Modern Conservationist

Siri Hayes has quite the connection with the peninsula, growing up with parents who were environmental activists for Western Port in the 1970’s. These days, Hayes creates art work that incorporates both washed-up natural detritus and rubbish as well as work that comments on the impact of human activity on nature, which is part of the Mornington Peninsula Regional Gallery exhibition ‘In the Valley’.

“My parents, dad’s siblings and grandparents were involved in the conservation and environmental movement in the 1970s, particularly around protecting the peninsula and Western Port Bay from being rezoned as a heavy industrial zone. Amongst many ecologically destructive ideas proposed was to dredge the shallow mudflats of Western Port, with their delicate seagrasses and other natural flora and fauna, effectively killing the whole ecology of the area,” said Hayes, whose grandparents Ken and Meredith Hayes, alongside Jo Tilliard, Dr Bill Carol and Lorna Bennett, formed Westernport Peninsula Protection Council which is still active to this day. “My father, Robert Hayes, appeared on current affairs programs standing in the mangroves near Hastings talking about the way these plants, ‘the lungs of the bay’, would be destroyed if the destructive industrial plans were to go ahead. Both my grandparents went on to receive Orders of Australia for their services to conservation, primary industry and the environment.”

As a child, the environmental artist was often immersed in the natural beauty of the Mornington Peninsula, particularly Western Port, but always with the backdrop of environmental activism and understanding how our actions can impact the world positively and negatively. 

“This attitude has certainly influenced my life and art practice. I have created work that incorporates both washed-up natural detritus and rubbish as well as work that comments on the impact of human activity on nature,” said Hayes who didn’t really know that her family’s actions were environmental activism. “It was simply a part of my life to care and stand up for nature. My family and their conservation compatriots were able to halt the environmentally destructive development proposed by the short-sighted government of the time and this has inspired in me a willingness to publicly point to where nature is being compromised whether by letter-to-the-editor or in my artwork.”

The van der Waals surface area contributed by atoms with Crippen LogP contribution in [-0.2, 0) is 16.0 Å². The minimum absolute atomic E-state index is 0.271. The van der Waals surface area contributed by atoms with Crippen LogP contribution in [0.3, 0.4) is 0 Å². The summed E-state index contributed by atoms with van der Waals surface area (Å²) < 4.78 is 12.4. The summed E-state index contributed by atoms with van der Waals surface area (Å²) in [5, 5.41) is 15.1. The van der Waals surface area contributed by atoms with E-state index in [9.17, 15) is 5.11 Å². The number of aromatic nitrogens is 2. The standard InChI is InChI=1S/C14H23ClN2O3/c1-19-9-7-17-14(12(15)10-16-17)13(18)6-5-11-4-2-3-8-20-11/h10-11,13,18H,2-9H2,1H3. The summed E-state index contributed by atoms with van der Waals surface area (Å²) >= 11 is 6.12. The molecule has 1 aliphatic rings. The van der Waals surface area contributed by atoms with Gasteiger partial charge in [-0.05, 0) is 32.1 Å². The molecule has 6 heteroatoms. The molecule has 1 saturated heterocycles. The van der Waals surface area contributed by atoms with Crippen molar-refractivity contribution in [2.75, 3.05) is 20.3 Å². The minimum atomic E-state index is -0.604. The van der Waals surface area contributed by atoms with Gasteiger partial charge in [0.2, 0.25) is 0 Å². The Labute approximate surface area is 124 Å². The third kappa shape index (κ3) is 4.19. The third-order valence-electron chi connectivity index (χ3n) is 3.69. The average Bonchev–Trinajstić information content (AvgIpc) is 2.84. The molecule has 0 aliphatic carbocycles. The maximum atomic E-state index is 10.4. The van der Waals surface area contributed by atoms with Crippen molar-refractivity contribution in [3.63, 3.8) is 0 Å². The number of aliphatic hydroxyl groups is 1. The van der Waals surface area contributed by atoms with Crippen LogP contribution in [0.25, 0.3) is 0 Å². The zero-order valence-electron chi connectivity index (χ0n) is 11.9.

For ‘In the Valley’ Hayes created new photographic images as well as presenting works from her series ‘Dredge’. 

“There are a couple of works from my ‘Dredge’ series that I made in collaboration with my mother who is a contemporary music composer. We made the work about ten years ago in response to the dredging of both Port Phillip and Western Port. We were investigating the ecological effects of these actions on the landscape as well as using the concept of dredging as a metaphor for the artistic process – we dredged the bays for ideas to make work,” she said.  “The figures in ‘Geomorphic Listening’ and ‘Tidal Messages’ are the musicians ‘Speak Percussion’. In ‘Geomorphic Listening’ I had a musician holding a glass up to a rock near where dredging would be taking place, as if to listen to what it was thinking, like in the old TV show Get Smart. ‘Tidal Messages’ portrays musicians catching a planted message in a bottle. The bottle contains a manuscript my mother composed comparing the increases of tidal highs and lows that would increase as a result of dredging to create musical rhythm.”

The MPRG exhibition is being presented as part of CLIMARTE’s ART+CLIMATE=CHANGE 2019 festival, and  highlights the beauty and fragility of our natural environment. Observing and documenting the changing landscape of significant areas of the Mornington Peninsula, artists Rosie Weiss, Jean Langley, Merryn Lloyd and Siri Hayes reveal their personal connections to the landscape and the strong links to place that exists across generations.

“A key notion for all the artworks is an artistic engagement with place, its history and possible ecological decline due to destructive human behaviour. I’m in the midst of investigating many different approaches that may involve sea grass puppets somewhere near Crib Point, a Neil Douglasesque figure walking goats along Somers beach and revisiting locations painted in Jean Langley’s paintings and in particular the Cairns’ orchards,” said Hayes.

Incorporated into the exhibition will be a series of climate data visualisations, inspired by the exhibition artworks, showcasing the environmental evolution over south eastern Australia. Colours are extracted and translated from selected In the valley artworks for data visualisations of environmental change from early 1900 through to future climate projections.

This project coincides with the Mornington Peninsula Shire moving towards zero net carbon emissions across all its operations by 2021 and supporting long-term climate change resilience across the community.

ART+CLIMATE=CHANGE 2019 is a socially-engaged festival of climate change related arts and ideas featuring curated exhibitions and theatre works alongside a series of keynote lectures, events and public forums featuring local and international guests.

Exhibition dates for ‘In the Valley’ are March 2 to May 5 2019.

For more information:

First published in Peninsula Essence – February 2019